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The Wesleyan Concept of Grace

My grace is all you need. 2 Corinthians 12:9. Illustration by Troy Dossett, United Methodist Communications.

Illustration by Troy Dossett, United Methodist Communications

John Wesley preached and wrote often about the amazing grace that leads us into renewed relationship with God.

To each one of us grace has been given. Ephesians 4:7. Illustration by Troy Dossett, United Methodist Communications.

Illustration by Troy Dossett, United Methodist Communications

In Wesleyan understanding, grace is not something we claim under our own power. It is, instead, a gift from God.

God’s grace roots out the sin in our lives. Illustration by Troy Dossett, United Methodist Communications.

Illustration by Troy Dossett, United Methodist Communications

Through God’s sanctifying grace, we mature as disciples of Jesus Christ.

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The Bible teaches us that everything we have from God is given because of God’s great love for us. “You are saved by God’s grace because of your faith,” Ephesians 2 reads. “This salvation is God’s gift. It’s not something you possessed. It’s not something you did that you can be proud of” (Ephesians 2:8-9 CEB).

United Methodists recognize God’s grace at work throughout our spiritual journeys. John Wesley, the historic founder of the Methodist movement, wrote and preached about the role of God’s grace to prepare us, redeem us, and continually shape us into the people we were created to be.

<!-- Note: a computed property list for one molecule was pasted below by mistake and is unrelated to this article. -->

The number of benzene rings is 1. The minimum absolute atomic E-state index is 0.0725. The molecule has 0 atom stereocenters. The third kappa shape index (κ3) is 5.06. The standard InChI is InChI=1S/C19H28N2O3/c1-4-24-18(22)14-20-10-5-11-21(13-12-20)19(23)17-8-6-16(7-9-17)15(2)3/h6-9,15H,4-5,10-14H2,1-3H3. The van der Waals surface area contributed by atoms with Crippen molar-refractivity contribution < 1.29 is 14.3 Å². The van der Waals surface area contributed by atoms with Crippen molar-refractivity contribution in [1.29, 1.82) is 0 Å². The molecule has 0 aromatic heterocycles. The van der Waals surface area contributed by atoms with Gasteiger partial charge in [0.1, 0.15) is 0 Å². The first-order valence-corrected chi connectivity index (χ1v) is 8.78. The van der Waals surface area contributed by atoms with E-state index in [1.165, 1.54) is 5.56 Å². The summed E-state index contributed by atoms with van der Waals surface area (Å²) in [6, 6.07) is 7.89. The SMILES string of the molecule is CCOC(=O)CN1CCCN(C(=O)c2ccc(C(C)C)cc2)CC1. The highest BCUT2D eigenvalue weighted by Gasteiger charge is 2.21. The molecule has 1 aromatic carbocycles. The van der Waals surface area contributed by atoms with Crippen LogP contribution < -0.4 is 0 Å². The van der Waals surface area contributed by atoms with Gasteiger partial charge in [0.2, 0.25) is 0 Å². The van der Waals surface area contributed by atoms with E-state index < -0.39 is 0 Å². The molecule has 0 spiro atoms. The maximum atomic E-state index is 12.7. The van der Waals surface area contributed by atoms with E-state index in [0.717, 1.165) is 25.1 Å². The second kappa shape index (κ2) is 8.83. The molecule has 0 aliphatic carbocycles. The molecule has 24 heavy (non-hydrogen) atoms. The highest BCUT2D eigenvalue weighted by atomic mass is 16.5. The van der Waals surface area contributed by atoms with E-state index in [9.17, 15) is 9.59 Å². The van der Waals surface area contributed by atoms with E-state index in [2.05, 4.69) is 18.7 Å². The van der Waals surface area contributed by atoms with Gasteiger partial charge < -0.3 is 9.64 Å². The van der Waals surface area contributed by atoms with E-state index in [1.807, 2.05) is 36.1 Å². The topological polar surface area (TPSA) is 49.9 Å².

Learn more about God’s amazing grace at work in our lives.

Features

To each one of us grace has been given. Ephesians 4:7. Illustration by Troy Dossett, United Methodist Communications

God at work before we know it: Prevenient grace

In this Wesleyan understanding, we remind ourselves grace is not something we claim under our own power. It is, instead, a gift from God. Read More

My grace is all you need. Illustration by Troy Dossett, United Methodist Communications

By grace we are forgiven: Justifying grace

Explore the Wesleyan concept of grace and what it means when we say grace is ‘a description of God at work in our lives.’ Read More

God’s grace roots out the sin in our lives. Illustration by Troy Dossett, United Methodist Communications.

Grace’s power over sin: Sanctifying grace

United Methodists know that by grace, which is more powerful than sin, God roots out sinful behaviors so that we may live and love more like Jesus. Read More